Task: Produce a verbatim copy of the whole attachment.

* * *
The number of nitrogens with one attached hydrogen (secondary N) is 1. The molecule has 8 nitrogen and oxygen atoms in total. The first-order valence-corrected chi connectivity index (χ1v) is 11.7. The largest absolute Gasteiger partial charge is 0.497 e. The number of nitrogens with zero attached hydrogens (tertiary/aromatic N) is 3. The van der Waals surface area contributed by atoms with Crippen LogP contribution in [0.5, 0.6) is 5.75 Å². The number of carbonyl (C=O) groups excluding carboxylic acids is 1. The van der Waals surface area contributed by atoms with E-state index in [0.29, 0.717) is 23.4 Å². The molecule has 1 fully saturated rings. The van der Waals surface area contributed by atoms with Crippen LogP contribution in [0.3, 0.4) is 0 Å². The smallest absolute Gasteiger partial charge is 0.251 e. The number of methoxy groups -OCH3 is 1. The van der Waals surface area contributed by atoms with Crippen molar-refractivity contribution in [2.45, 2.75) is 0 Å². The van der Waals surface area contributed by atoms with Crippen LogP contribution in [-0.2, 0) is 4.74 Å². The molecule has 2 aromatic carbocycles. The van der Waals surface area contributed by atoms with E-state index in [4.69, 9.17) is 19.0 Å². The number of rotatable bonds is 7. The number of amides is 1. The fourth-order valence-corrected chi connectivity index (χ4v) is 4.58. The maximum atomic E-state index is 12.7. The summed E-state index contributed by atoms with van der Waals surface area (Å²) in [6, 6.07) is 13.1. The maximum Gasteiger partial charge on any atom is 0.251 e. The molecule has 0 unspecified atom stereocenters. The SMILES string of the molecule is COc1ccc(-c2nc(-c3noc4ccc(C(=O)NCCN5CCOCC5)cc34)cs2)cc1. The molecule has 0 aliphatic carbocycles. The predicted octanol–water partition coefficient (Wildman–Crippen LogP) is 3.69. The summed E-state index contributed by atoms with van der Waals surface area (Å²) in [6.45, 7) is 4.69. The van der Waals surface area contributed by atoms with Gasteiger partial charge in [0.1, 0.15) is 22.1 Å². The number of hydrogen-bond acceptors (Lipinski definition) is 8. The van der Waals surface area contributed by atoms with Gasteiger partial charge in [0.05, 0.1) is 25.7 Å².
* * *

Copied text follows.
The number of nitrogens with one attached hydrogen (secondary N) is 1. The molecule has 8 nitrogen and oxygen atoms in total. The first-order valence-corrected chi connectivity index (χ1v) is 11.7. The largest absolute Gasteiger partial charge is 0.497 e. The number of nitrogens with zero attached hydrogens (tertiary/aromatic N) is 3. The van der Waals surface area contributed by atoms with Crippen LogP contribution in [0.5, 0.6) is 5.75 Å². The number of carbonyl (C=O) groups excluding carboxylic acids is 1. The van der Waals surface area contributed by atoms with E-state index in [0.29, 0.717) is 23.4 Å². The molecule has 1 fully saturated rings. The van der Waals surface area contributed by atoms with Crippen LogP contribution in [0.3, 0.4) is 0 Å². The smallest absolute Gasteiger partial charge is 0.251 e. The number of methoxy groups -OCH3 is 1. The van der Waals surface area contributed by atoms with Crippen molar-refractivity contribution in [2.45, 2.75) is 0 Å². The van der Waals surface area contributed by atoms with Crippen LogP contribution in [-0.2, 0) is 4.74 Å². The molecule has 2 aromatic carbocycles. The van der Waals surface area contributed by atoms with E-state index in [4.69, 9.17) is 19.0 Å². The number of rotatable bonds is 7. The number of amides is 1. The fourth-order valence-corrected chi connectivity index (χ4v) is 4.58. The maximum atomic E-state index is 12.7. The summed E-state index contributed by atoms with van der Waals surface area (Å²) in [6, 6.07) is 13.1. The maximum Gasteiger partial charge on any atom is 0.251 e. The molecule has 0 unspecified atom stereocenters. The SMILES string of the molecule is COc1ccc(-c2nc(-c3noc4ccc(C(=O)NCCN5CCOCC5)cc34)cs2)cc1. The molecule has 0 aliphatic carbocycles. The predicted octanol–water partition coefficient (Wildman–Crippen LogP) is 3.69. The summed E-state index contributed by atoms with van der Waals surface area (Å²) in [6.45, 7) is 4.69. The van der Waals surface area contributed by atoms with Gasteiger partial charge in [0.1, 0.15) is 22.1 Å². The number of hydrogen-bond acceptors (Lipinski definition) is 8. The van der Waals surface area contributed by atoms with Gasteiger partial charge in [0.05, 0.1) is 25.7 Å².